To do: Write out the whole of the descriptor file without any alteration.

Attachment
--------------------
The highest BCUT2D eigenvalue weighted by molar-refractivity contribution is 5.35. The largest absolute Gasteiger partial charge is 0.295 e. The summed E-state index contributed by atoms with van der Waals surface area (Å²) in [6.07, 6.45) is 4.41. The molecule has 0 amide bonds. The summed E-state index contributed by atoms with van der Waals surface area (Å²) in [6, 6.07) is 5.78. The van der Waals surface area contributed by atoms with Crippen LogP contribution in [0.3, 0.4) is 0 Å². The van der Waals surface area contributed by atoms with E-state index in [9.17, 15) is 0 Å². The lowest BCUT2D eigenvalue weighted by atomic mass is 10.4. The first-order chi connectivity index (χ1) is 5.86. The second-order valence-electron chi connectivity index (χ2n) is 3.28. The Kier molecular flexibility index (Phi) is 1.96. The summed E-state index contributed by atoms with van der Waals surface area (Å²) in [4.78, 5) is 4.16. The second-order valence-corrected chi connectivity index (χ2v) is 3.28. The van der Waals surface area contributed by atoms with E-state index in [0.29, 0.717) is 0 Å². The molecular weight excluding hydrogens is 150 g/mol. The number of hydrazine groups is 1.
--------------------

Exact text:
The highest BCUT2D eigenvalue weighted by molar-refractivity contribution is 5.35. The largest absolute Gasteiger partial charge is 0.295 e. The summed E-state index contributed by atoms with van der Waals surface area (Å²) in [6.07, 6.45) is 4.41. The molecule has 0 amide bonds. The summed E-state index contributed by atoms with van der Waals surface area (Å²) in [6, 6.07) is 5.78. The van der Waals surface area contributed by atoms with Crippen LogP contribution in [0.3, 0.4) is 0 Å². The van der Waals surface area contributed by atoms with E-state index in [9.17, 15) is 0 Å². The lowest BCUT2D eigenvalue weighted by atomic mass is 10.4. The first-order chi connectivity index (χ1) is 5.86. The second-order valence-electron chi connectivity index (χ2n) is 3.28. The Kier molecular flexibility index (Phi) is 1.96. The summed E-state index contributed by atoms with van der Waals surface area (Å²) in [4.78, 5) is 4.16. The second-order valence-corrected chi connectivity index (χ2v) is 3.28. The van der Waals surface area contributed by atoms with E-state index in [0.29, 0.717) is 0 Å². The molecular weight excluding hydrogens is 150 g/mol. The number of hydrazine groups is 1.